This photo on Sunday, November 22, 2020 shows houses in the village of Komao, on the outskirts of Koidu, Kono district, Sierra Leone. Ap.

When the officials left, however, they went ahead with the ceremony at two in the morning. In Sierra Leone, the rate of marriages of children under the age of 18 had fallen from 56% in 2006 to 39% in 2017, which was considered a great success by child protection groups. Since the pandemic began, however, most marriages do not include ceremonies in churches or mezquitace. Parents simply accept the groom’s family proposal and take their daughters to their new homes. The willingness of families to sacrifice a daughter reflects the hardships many girls face in this part of Africa. They are mostly considered domestic servants in their own homes, who should go to get firewood or water at dawn and are the last to eat. When they are married, they perform the same roles in their new homes. Kadiatu Mansaray, who is 15 today, is unsure how much money her widowed mother received for giving her up. During the ceremony he cried so much that he didn’t even notice. «I wasn’t ready to get married. I wanted to learn something first,» he said. He split up soon after. A month after leaving her husband she still had bruises on her left eye, the product of the last beating he had given her because she shared the little food they had with others. In some cases, teenage girls managed to avoid being married with the help of family members, but that assistance is usually temporary. Naomi Mondeh was 15 and had studied only until fifth grade because her parents said they could not pay for her studies. A Liberian working in the area offered his family 50 kilos of rice for her. «They said, ‘Naomi, you know what the situation is. We don’t have anything. And there’s a man who wants to marry you and help you,'» she said. «They told me that if I didn’t accept, they’d stop taking care of me.» Naomi didn’t know the age of the man or that she already had a wife. After marrying, he often left her alone, with no money to buy food. In November she was able to escape on a mototaxi that took her to Koidu, the largest neighboring city in the area and where an aunt was willing to receive her. Her parents said she can stay there for now as they try to resolve the situation. Naomi, however, says she’s not going back to her husband. «Nothing will bring me back, I would just suffer more,» he said. «I’ll stand my ground and I won’t come back.» The city of Koidu (or Sefadu) is the capital and largest city in the diamond-rich Kono district in the eastern province of Sierra Leone.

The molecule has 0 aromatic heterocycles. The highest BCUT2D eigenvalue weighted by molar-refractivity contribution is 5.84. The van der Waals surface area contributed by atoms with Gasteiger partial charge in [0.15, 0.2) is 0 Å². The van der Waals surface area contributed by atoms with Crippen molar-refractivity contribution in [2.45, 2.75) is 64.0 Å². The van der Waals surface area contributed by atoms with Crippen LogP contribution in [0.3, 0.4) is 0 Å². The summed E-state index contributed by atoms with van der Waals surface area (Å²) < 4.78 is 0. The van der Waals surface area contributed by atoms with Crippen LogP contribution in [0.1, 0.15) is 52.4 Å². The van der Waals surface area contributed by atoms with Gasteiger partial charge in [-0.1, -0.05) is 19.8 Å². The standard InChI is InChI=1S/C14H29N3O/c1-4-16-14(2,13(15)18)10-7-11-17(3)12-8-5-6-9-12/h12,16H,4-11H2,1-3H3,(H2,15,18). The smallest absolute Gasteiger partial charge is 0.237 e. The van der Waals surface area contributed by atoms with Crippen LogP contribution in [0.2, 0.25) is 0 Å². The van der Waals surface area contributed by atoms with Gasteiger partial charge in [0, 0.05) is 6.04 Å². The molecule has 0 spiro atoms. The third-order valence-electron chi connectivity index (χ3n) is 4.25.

Associated Press reporters Biswajeet Banerjee (Lucknow, India) and Julhas Alam (Dhaka, Bangladesh) collaborated in this firm. This office was produced with the help of the Pulitzer Center on Crisis Reporting.



Original source in Spanish